But, being that the longest shot I've ever taken at an elk was 288 yards, it walked 25 feet and dropped dead from my 30-06. It didn't beat me up, is super easy to carry in the woods and I know exactly where that bullet is going to go within 350 yards, why change it? Why spend the extra 2-grand-ish to get something that's not going to do anything different for me?

I'm not knocking those that like the big magnums, but it seems like they just don't fit into my personal needs.

Just a bloviating thought that has nothing to do with your thread. Carry on.
Agree. If I already owned an elk gun in any 30 caliber I wouldn't be interested in the new fancy calibers.
 
Im in the same camp, my only bolt rifle is old and has a 10twist. Since the barrel (and group size) is worn out im getting it rebarreled in a 7 twist.
I havent been able to find much on the subject of a too fast twist rate for any big game calibers. Forum discussions goes both ways with some saying you cant outspin a good bullet. The higher BC bullets these days all need the faster twist. And FWIW it seems like many rifles are being sold in faster twists like 1:8 even in traditional calibers. My hunting partner just bought a new 7mm, 8 twist. Off the shelf factory actory ammo grouped sub moa.
Having it won’t hurt. If I were doing a rebarrel, I’d pick the faster twist. But, if I found a factory gun I really liked, I wouldn’t be worried by a 1 in 9.5.
 
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Agree. If I already owned an elk gun in any 30 caliber I wouldn't be interested in the new fancy calibers.
I'm still interested, just part of the hobby. The 6.8 western intrigued me, but I won't really benefit from it's biggest strength, long range effectiveness. Same with the 6.5PRC.

I would get a 280AI in a heartbeat if I had to replace my Tikka. Likely would get a Kimber Mountain Rifle.
 
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I would get a 280AI in a heartbeat if I had to replace my Tikka.
Im in a very unique situation with the idea of a new elk rifle in that Im truly one of those "one gun" hunters but my "one gun" is very undersized for elk so the idea of adding a dedicated elk rifle gives me the opportunity to fill a niche at the longer ranges I have had to pass up on elk rarely unable to stalk closer. That said, if my smith gets it done by this winter I will probably save my money but if its not ready by end of this coming winter Im probably going to add this 280AI rifle to my quiver. I think a few members in this forum know my story... and probably agree with my ideas here.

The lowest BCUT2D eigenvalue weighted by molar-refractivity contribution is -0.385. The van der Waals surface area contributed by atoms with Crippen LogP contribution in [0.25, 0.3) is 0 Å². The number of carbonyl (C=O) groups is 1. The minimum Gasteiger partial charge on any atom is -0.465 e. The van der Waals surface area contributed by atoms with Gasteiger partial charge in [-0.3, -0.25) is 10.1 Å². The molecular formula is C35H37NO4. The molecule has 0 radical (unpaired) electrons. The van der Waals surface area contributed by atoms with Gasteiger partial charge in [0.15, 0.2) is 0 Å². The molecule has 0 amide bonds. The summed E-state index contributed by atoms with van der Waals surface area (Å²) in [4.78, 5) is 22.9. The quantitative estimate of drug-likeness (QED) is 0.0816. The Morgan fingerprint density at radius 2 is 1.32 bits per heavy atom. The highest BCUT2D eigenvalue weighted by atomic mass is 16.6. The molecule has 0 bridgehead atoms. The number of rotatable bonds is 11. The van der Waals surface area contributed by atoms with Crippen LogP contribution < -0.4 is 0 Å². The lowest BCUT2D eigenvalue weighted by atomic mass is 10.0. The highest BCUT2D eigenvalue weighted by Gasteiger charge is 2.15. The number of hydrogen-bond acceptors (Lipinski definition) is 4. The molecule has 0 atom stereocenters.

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Im in a very unique situation with the idea of a new elk rifle in that Im truly one of those "one gun" hunters but my "one gun" is very undersized for elk so the idea of adding a dedicated elk rifle gives me the opportunity to fill a niche at the longer ranges I have had to pass up on elk rarely unable to stalk closer. That said, if my smith gets it done by this winter I will probably save my money but if its not ready by end of this coming winter Im probably going to add this 280AI rifle to my quiver. I think a few members in this forum know my story... and probably agree with my ideas here.
I get it. The Tikka is my "one gun" for all big-game hunting. That's not to say I don't have others that could get the job done if needed, just in different platforms. (Lever: 30-30, 45-70, Semi-auto .308), but I don't lug those behemoths around if I can help it. The Tikka is my hunting rifle.

When I sold everything and kept one rifle, one shotgun and one handgun, the -06 was that rifle. That wouldn't change if I had to do it again.
 
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280 ai recoil is also very manageable in a sub 7# rifle. It is not a lot different than my 270 in a Tikka lite.

32B9CE3A-048C-49ED-9612-0824DA50EB63.jpeg
 
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I shoot the standard 280 Remington and it’s quite versatile, especially when loaded to the same pressure as 270. 7mm hunting bullets are second only to 30 caliber in variety and construction.

The 280 AI is “new” as a SAAMI cartridge, but has been a popular wildcat since the 60s. It comes close to a 7mm Rem Mag while using a standard bolt face, allowing for an extra round in the magazine. It’s also beltless and has a 40 degree shoulder that minimizes case stretch.

I like the 280 AI because it fits in a standard long action with room to spare if you want to load close to the lands. You get an extra round in the box. Brass can be formed from 30-06 brass and the other cartridges in that family. I don’t see why a reloader couldn’t safely exceed 2900 fps with a 160gr bullet, especially with Reloader 26. I’ve seen published loads in the 3000-3050 fps range.